Category:Bayko (Meccano Ltd)

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The Bayko brand was taken over by Meccano Ltd. in 1960, and run for just a few short years before the company "pulled the plug" in 1964, the same year that Meccano Ltd. itself was taken over by Lines Brothers.

The buyout

Some Bayko fans have accused Meccano of buying the company just to shut it down and remove a competitor, but the reality seems to be more complex, as once they'd acquired Bayko, Meccano Ltd. set to work creating new parts, retooling old parts (sometimes apparently unnecessarily), completing the migration to newer, non-Bakelite materials, introducing new colours (notably some cheery yellow windowframes), and new sets.

It's possible that the acquisition of Bayko might not have been part of any masterplan – Plimpton's widow had been running the company for ten years, the product was beginning to stagnate, and she might have decided that this was a good time to sell up, retire with a decent amount of cash, and leave her husband's product in the hands of a large company who'd have the resources and energy to continue developing it. From Meccano Ltd.'s point of view, if the Bayko company was available it probably made more sense for them to own it than a competitor, and if they had to promise to update the range, well, they had engineers who could probably benefit from experience of working with plastics in the context of an actual product line.

The new sets

Whatever Meccano Ltd.'s initial motivation was for taking on Bayko, they did put a fair amount of work into re-engineering the product, with a new product line of five redesigned sets, new instruction manuals, new building designs, and a new logo - a bold typewriter-style font with strong serifs that was closer to the "Meccano" logo (but with taller, thinner letters, and without the Meccano logo's distinctive slanted hole in the "O").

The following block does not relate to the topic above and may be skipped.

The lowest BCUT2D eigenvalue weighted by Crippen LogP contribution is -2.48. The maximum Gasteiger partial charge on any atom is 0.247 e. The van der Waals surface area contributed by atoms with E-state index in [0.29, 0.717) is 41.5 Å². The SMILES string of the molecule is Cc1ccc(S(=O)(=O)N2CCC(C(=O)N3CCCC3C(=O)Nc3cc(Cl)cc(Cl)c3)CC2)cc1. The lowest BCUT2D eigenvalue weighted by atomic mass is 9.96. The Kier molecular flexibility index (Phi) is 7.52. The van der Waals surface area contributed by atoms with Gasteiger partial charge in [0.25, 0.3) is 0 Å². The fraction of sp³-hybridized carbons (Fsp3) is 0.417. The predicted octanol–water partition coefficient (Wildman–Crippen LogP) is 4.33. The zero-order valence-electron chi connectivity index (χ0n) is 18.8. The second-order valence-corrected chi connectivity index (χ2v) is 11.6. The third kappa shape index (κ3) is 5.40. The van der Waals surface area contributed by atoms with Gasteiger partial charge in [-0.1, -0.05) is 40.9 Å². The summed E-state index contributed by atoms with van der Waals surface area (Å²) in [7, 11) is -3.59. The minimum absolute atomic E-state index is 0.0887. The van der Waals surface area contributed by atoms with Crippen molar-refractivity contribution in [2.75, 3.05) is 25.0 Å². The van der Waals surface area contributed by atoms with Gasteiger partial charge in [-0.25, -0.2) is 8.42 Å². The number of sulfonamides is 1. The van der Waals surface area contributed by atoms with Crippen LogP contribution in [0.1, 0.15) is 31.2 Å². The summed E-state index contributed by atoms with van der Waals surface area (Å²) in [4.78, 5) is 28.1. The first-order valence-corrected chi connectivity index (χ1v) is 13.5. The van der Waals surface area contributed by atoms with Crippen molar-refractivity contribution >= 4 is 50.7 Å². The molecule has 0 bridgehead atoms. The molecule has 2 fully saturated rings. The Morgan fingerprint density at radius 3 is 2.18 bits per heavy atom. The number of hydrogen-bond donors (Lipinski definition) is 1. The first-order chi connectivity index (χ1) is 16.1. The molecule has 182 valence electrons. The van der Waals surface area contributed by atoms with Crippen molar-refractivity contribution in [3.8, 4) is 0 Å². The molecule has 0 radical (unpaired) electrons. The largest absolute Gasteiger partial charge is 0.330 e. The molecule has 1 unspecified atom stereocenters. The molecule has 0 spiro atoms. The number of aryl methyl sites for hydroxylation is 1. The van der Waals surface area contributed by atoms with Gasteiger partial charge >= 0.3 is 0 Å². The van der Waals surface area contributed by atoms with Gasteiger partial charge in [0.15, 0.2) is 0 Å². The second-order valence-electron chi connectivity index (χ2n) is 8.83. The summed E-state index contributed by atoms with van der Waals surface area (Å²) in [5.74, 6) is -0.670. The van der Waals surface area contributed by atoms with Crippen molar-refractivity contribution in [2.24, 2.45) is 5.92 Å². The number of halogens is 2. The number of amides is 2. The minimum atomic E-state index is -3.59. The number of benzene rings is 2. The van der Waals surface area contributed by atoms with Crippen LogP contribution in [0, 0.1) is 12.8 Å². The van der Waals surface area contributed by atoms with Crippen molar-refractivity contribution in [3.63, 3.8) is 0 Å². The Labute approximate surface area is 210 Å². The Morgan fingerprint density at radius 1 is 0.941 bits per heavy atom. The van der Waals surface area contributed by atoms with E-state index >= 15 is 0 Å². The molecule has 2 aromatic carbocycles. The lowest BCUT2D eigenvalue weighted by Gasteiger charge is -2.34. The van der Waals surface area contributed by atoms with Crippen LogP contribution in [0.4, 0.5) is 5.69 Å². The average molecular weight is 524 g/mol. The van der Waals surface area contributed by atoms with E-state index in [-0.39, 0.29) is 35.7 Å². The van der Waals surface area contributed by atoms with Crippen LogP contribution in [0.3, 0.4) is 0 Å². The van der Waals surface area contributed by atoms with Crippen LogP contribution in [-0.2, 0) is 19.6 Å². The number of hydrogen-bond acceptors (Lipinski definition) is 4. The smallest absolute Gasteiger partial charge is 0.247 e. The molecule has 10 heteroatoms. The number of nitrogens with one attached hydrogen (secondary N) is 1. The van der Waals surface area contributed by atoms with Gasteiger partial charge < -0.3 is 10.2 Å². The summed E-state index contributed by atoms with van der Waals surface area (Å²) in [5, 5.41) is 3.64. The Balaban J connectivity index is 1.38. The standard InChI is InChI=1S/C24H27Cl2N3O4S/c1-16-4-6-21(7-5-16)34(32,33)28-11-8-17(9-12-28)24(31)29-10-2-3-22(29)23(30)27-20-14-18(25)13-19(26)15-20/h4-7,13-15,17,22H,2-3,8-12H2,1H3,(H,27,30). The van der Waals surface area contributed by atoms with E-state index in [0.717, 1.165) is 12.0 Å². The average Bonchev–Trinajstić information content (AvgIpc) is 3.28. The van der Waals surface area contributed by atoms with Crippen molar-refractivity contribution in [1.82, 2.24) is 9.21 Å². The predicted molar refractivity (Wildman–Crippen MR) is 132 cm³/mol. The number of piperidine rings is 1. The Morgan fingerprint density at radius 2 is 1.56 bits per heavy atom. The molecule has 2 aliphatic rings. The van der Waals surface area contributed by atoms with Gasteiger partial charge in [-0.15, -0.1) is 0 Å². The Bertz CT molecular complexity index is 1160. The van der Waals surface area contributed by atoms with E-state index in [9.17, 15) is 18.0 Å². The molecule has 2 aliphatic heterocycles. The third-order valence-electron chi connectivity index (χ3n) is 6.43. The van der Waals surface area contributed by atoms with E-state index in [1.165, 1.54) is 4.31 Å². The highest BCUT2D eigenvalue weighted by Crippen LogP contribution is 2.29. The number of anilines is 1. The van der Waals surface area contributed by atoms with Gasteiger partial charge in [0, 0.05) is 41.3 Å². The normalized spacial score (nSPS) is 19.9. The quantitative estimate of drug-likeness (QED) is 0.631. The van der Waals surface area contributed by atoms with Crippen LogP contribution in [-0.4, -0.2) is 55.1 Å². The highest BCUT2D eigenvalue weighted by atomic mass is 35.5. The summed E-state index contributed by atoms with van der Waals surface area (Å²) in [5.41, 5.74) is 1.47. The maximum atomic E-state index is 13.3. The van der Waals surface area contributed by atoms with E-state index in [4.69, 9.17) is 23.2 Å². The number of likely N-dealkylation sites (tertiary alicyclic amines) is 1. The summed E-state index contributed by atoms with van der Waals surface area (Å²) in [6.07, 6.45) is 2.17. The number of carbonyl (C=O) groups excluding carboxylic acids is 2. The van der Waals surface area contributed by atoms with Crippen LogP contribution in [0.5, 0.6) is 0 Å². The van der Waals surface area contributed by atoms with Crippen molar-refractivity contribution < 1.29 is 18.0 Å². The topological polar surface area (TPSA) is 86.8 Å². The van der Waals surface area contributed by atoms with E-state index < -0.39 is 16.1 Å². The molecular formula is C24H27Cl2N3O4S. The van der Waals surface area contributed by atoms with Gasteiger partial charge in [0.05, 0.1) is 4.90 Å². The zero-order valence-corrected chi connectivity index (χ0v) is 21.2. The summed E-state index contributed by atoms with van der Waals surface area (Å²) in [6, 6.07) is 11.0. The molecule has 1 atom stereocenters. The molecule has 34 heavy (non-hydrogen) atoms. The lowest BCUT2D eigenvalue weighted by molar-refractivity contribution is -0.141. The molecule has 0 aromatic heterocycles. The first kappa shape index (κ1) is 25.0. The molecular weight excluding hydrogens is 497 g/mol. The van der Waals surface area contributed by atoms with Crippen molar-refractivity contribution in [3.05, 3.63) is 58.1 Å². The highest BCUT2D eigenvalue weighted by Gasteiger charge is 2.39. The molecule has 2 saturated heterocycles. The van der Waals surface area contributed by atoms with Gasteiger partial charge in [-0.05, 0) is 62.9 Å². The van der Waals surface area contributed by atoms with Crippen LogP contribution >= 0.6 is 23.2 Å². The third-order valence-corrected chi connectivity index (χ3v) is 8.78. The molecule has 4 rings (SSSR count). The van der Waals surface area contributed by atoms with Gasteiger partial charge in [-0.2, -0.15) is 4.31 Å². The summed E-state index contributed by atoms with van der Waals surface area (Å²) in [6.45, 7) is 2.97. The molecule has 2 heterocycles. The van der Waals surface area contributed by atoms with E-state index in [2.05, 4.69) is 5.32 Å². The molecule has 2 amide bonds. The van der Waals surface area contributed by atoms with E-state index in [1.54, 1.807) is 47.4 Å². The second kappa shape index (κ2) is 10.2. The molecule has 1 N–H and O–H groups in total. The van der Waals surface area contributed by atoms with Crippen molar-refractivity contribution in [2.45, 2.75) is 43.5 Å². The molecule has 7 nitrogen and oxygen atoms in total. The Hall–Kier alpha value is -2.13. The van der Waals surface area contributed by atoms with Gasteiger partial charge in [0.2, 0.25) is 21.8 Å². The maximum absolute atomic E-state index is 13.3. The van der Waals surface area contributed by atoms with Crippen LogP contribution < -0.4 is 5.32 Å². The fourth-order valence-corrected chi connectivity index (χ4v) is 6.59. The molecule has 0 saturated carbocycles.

The new five revised Meccano Ltd. sets can be thought of as being numbered 1-5, but were given an additional "1" as a prefix so that they wouldn't be confused with the Plimpton sets, so that the smallest set was Bayko Outfit No.11 and the largest was Bayko Outfit No.15.

Meccano Ltd also sold "small packets of spare parts", and there were four "convertor" Bayko Accessory Outfits, 11c-14c, which upgraded a set's contents to match those of the next set up, so an "Outfit 11c" set added to an "Outfit 11" set would give the same contents as an Outfit No.12.

Promotional text

BAYKO Building Outfits in NEW Colours

  • Improved presentation
  • Reduced prices
  • Ideal for boys and girls

The precision moulded parts are practically indestructible. Due to the ingenious method of construction the parts are easy to handle yet the models are strong and rigid. Each model is an excellent replica of an actual building, and there is no limit to the range or size of models that can be built. For the ambitious builder, skyscrapers, multi-storey flats, hotels and office blocks are typical of models that can be built with standard parts.

Every part is in perfect detail, with brick markings clearly defined and pebbledash realistically imitated. Opening doors, glazing for the windows, and a TV aerial, complete the touch of realism.

Colours of some of the parts have been altered to produce buildings of a more contemporary style.

Right from the foundation – Bayko builds best

In a box of Bayko there is everything a young builder needs to make houses, bungalows, railway stations, airports, etc. There are bricks of different sizes, glazed windows, doors, roofs, chimneys, even a TV aerial.

Working from the clear and simple plans, youngsters build from foundation to roof, laying bricks and fitting windows and doors in the framework of metal rods. Building is simple and easy; each Bayko piece slips into place smoothly.

Bayko plastic parts are strong, hygienic, and in attractive colours. They make numerous models – in scale with Dinky Toys. There are many easy-to-follow plans in the Instruction Booklet, but budding young architects delight in designing and building models of their own.

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